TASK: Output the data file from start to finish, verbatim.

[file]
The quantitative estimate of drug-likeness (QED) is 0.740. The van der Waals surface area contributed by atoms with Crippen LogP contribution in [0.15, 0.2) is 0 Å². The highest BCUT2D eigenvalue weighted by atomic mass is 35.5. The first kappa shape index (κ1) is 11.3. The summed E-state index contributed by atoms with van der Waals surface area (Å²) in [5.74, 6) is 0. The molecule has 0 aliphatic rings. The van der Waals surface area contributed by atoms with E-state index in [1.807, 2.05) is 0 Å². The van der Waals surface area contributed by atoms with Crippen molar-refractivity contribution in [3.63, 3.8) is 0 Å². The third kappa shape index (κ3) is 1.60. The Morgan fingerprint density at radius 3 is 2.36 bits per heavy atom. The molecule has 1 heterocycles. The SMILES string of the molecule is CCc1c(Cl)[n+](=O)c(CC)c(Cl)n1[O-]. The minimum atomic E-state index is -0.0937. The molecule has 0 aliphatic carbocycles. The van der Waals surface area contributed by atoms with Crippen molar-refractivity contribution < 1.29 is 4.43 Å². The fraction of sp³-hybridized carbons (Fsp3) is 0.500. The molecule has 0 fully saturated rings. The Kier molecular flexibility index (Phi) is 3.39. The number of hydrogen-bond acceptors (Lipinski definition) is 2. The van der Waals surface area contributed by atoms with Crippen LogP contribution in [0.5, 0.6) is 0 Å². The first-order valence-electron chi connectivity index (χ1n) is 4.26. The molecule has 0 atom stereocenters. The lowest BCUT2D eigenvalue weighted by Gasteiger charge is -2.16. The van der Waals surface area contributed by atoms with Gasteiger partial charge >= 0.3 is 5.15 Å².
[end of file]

The quantitative estimate of drug-likeness (QED) is 0.740. The van der Waals surface area contributed by atoms with Crippen LogP contribution in [0.15, 0.2) is 0 Å². The highest BCUT2D eigenvalue weighted by atomic mass is 35.5. The first kappa shape index (κ1) is 11.3. The summed E-state index contributed by atoms with van der Waals surface area (Å²) in [5.74, 6) is 0. The molecule has 0 aliphatic rings. The van der Waals surface area contributed by atoms with E-state index in [1.807, 2.05) is 0 Å². The van der Waals surface area contributed by atoms with Crippen molar-refractivity contribution in [3.63, 3.8) is 0 Å². The third kappa shape index (κ3) is 1.60. The Morgan fingerprint density at radius 3 is 2.36 bits per heavy atom. The molecule has 1 heterocycles. The SMILES string of the molecule is CCc1c(Cl)[n+](=O)c(CC)c(Cl)n1[O-]. The minimum atomic E-state index is -0.0937. The molecule has 0 aliphatic carbocycles. The van der Waals surface area contributed by atoms with Crippen molar-refractivity contribution < 1.29 is 4.43 Å². The fraction of sp³-hybridized carbons (Fsp3) is 0.500. The molecule has 0 fully saturated rings. The Kier molecular flexibility index (Phi) is 3.39. The number of hydrogen-bond acceptors (Lipinski definition) is 2. The van der Waals surface area contributed by atoms with Crippen LogP contribution in [0.5, 0.6) is 0 Å². The first-order valence-electron chi connectivity index (χ1n) is 4.26. The molecule has 0 atom stereocenters. The lowest BCUT2D eigenvalue weighted by Gasteiger charge is -2.16. The van der Waals surface area contributed by atoms with Gasteiger partial charge >= 0.3 is 5.15 Å².